Rewards are blood-sucking vampires of happiness

The rewards that we give ourselves as fame, fortune, position, clout, acquisitions, trophies, connections, and social network friends, and of course  money provide only short lived gratification and happiness. These rewards come in with a bang and fizzle quickly; we cannot remain happy for very long if we rely on a constant feed of this type of reward; no one ever could.

As we keep comparing ourselves to the achievements of others, keep rushing towards our next targets, keep worrying about what others think of us – we, in fact, are successfully making ourselves more and more anxious, or unhappy, or lifeless.

If all you did was gather money while expecting it to make you happy forever, you had been dead wrong all along. Because beyond the point at which your needs of survival and basic comforts have been met, more money does not give more happiness. Having more money – and acquiring more “things” by using that money – does not match strongly with more satisfaction in our lives, as many studies have shown.
Today, a failure of the financial markets can wipe out our acquisitions overnight. A failure of the banks can devalue all the money that we hold and have. And disasters that are nature-born or human-made, can topple our well-balanced scales of life. To make us realize how wrong we had been in our assessments!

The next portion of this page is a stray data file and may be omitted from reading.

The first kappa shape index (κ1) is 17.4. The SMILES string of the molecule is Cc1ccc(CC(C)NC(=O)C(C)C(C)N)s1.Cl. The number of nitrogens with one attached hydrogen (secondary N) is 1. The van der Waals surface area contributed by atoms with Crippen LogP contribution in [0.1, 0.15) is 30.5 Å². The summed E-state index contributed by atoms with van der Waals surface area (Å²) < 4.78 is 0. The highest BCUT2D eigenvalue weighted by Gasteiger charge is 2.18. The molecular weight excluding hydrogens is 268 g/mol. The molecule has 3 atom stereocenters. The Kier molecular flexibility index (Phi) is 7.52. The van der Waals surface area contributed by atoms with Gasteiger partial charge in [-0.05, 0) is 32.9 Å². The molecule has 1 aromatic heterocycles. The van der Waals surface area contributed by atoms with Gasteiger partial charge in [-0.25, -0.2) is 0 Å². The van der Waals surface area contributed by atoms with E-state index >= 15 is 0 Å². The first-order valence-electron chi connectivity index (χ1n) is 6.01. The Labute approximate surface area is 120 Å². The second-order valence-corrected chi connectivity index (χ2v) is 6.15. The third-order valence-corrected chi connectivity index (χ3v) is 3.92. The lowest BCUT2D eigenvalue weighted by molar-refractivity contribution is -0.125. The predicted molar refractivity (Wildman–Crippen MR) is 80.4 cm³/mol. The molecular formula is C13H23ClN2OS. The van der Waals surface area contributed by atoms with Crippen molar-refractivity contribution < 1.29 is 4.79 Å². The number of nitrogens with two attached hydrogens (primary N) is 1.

Look around

But once we look around, we find that we are all doing just that in endless circles – making the same misjudgements over and over again, while disbelieving that the skies cannot fall on our heads! Why? Why do we wait for such disasters to happen and make us realize that trusting those rewards to give us long-lasting happiness was just a wrong idea of living? Because we are focusing too sharply on the rewards that we choose to give ourselves. Because, in one way or other, we are all trying to give our lives some meaningfulness. A meaningfulness that goes beyond just living the grind from one day to another. And so, we choose to give ourselves rewards – the objects of easy gratification – as payoff for our daily hardships.

Don’t be fooled

After a hard day at work, when you slump down on your couch to watch TV, you are giving yourself an easy reward – opting for the path of least resistance. When, instead, you could have played with your child, caught up with a walk in the nature, or read a few pages from that long-due book. But you did not! You did not realize that the path of the easiest reward often stretches into the path of the worst stress. Which, even though sounding like a meaningful act, was not. It was just an easy reward wearing the mask of meaningfulness. It was an army of invincible vampires wearing pleasant masks draining the life-blood of your happiness.

About the author: Sandip Roy is the Founder of Happiness India Project Positive Psychology Writer. Blogger, Speaker, Seeker, Dreamer. Also, a GP.


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